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Open Access Publications from the University of California

Bread and Roses: Participatory Governance in Mexico and Venezuela

  • Author(s): Gasparrini, Emelin Jane
  • Advisor(s): Nederveen Pieterse, Jan
  • et al.
Abstract

This project is about discovering how some groups are working to build participatory governance as an alternative to the established processes that produce their marginalization. Governance refers to the decision-making processes at work in a given aggregate of people or territory, along with the more material outcomes of those processes, and affects social, political, economic, and cultural spheres. Therefore, changing governance has the potential to create comprehensive, systemic changes within those aggregates of people or territory, particularly for those who have been excluded from the benefits or even protection of existing processes.

With this in mind, this project seeks to explore participatory governance as one possible avenue for systemic change. The following questions guide this exploration: What is participatory governance? Can it be an effective way for marginalized peoples to create alternative systems and structures to the ones that currently oppress them? By considering two living cases of participatory governance, in Mexico and Venezuela, this paper argues that participatory governance processes better serve the immediate needs of marginalized peoples and also empower them to create alternative, emancipatory systems by changing the priorities of governance through collective decision making. These questions are explored through the writings of those who are directly impacted by the participatory processes investigated in this piece, from both Mexico and Venezuela, as well as those who may have a different kind of stake in this debate, as outside observers, and sometimes as activists in their own contexts.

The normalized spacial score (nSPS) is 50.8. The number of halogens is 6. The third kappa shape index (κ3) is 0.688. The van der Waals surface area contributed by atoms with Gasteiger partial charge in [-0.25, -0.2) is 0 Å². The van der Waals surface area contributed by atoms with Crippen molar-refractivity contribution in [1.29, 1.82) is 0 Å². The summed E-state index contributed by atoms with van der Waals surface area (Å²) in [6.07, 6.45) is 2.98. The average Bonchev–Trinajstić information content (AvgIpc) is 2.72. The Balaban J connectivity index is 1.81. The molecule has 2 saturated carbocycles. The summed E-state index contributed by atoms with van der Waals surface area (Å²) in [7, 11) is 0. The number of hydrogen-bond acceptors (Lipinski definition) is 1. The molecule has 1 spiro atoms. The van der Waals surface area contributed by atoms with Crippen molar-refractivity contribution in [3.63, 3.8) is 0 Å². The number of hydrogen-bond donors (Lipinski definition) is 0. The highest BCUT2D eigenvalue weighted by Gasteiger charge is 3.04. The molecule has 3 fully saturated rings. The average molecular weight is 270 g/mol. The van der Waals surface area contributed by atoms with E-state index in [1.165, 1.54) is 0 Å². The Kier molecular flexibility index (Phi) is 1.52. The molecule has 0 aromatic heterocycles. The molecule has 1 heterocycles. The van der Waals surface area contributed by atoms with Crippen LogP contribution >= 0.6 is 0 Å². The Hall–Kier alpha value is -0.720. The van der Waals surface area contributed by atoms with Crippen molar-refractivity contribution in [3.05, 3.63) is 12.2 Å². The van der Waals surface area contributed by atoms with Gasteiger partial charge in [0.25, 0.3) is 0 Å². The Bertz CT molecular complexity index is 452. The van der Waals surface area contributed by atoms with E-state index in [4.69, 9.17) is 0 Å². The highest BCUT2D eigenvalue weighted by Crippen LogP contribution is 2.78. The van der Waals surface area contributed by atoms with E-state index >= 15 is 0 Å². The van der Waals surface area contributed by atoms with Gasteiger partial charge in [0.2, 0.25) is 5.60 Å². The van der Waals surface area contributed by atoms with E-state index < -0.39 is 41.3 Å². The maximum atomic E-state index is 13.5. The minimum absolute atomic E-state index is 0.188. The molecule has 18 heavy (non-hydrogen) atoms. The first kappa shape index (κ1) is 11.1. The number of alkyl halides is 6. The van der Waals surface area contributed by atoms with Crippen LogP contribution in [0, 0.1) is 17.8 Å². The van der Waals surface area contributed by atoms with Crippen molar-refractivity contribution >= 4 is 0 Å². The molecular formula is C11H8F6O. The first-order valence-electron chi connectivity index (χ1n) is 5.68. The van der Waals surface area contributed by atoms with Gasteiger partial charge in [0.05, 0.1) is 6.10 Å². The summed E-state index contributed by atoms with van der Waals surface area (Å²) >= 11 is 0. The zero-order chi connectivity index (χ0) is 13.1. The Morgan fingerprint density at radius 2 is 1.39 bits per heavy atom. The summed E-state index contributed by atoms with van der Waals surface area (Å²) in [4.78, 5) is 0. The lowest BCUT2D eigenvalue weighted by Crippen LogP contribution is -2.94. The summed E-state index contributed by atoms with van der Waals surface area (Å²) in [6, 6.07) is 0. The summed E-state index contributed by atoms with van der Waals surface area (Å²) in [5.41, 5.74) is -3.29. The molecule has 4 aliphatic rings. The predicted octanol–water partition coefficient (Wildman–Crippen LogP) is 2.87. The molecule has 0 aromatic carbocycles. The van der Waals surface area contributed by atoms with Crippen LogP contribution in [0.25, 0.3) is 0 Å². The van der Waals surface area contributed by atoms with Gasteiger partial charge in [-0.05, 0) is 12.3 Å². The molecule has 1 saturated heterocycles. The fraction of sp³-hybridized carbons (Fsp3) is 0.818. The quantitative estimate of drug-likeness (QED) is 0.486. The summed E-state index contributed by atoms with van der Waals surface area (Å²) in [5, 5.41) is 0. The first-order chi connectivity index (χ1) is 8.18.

Following this more theoretical exploration are two in-depth case studies of living participatory governance processes: in Zapatista communities in Chiapas, a Mexican state on the border with Guatemala; and in Chavista-governed Venezuela, where twenty-first century socialism has become the official guiding governance policy. These chapters articulate the governance structures in each of the respective national contexts, and explore the products of these governance processes surrounding education, health, and equitable development, since our measure of effective governance is often tied to the collective goods it is able to provide rather than simple sets of rules and regulations.

Exploring these reformulations will ideally provide insight into alternative approaches to global governance processes currently overrun by certain exclusive and unsustainable mechanisms and hegemonies. Seeking alternatives is important because we live on a planet with finite resources, a growing population with disparate levels of consumption, and a changing climate. Conflict over arable land, clean water, and other valuable resources only promises to increase in the future, as communities face desertification or soil collapse, sea level rise, and regional conflict. Decreased conflict and increased equitability seem unlikely within the current world structure, so seeking alternative forms of governance, ways of living together, and resource management, takes on a new urgency. We must not wait until it is too late.

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